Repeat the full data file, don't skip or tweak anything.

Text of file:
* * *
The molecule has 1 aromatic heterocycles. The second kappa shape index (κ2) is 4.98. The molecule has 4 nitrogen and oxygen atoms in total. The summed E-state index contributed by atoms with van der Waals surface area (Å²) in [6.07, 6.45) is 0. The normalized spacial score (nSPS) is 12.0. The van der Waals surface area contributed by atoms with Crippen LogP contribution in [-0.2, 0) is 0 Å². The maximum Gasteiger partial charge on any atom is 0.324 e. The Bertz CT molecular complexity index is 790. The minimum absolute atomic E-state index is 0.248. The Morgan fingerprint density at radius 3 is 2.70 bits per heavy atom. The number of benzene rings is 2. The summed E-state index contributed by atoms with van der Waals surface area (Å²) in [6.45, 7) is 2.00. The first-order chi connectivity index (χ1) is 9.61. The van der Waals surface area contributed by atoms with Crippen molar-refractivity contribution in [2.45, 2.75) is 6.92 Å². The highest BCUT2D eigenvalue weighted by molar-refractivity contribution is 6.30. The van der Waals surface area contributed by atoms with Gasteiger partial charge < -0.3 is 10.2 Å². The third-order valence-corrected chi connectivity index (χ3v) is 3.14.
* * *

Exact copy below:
The molecule has 1 aromatic heterocycles. The second kappa shape index (κ2) is 4.98. The molecule has 4 nitrogen and oxygen atoms in total. The summed E-state index contributed by atoms with van der Waals surface area (Å²) in [6.07, 6.45) is 0. The normalized spacial score (nSPS) is 12.0. The van der Waals surface area contributed by atoms with Crippen LogP contribution in [-0.2, 0) is 0 Å². The maximum Gasteiger partial charge on any atom is 0.324 e. The Bertz CT molecular complexity index is 790. The minimum absolute atomic E-state index is 0.248. The Morgan fingerprint density at radius 3 is 2.70 bits per heavy atom. The number of benzene rings is 2. The summed E-state index contributed by atoms with van der Waals surface area (Å²) in [6.45, 7) is 2.00. The first-order chi connectivity index (χ1) is 9.61. The van der Waals surface area contributed by atoms with Crippen molar-refractivity contribution in [2.45, 2.75) is 6.92 Å². The highest BCUT2D eigenvalue weighted by molar-refractivity contribution is 6.30. The van der Waals surface area contributed by atoms with Gasteiger partial charge < -0.3 is 10.2 Å². The third-order valence-corrected chi connectivity index (χ3v) is 3.14.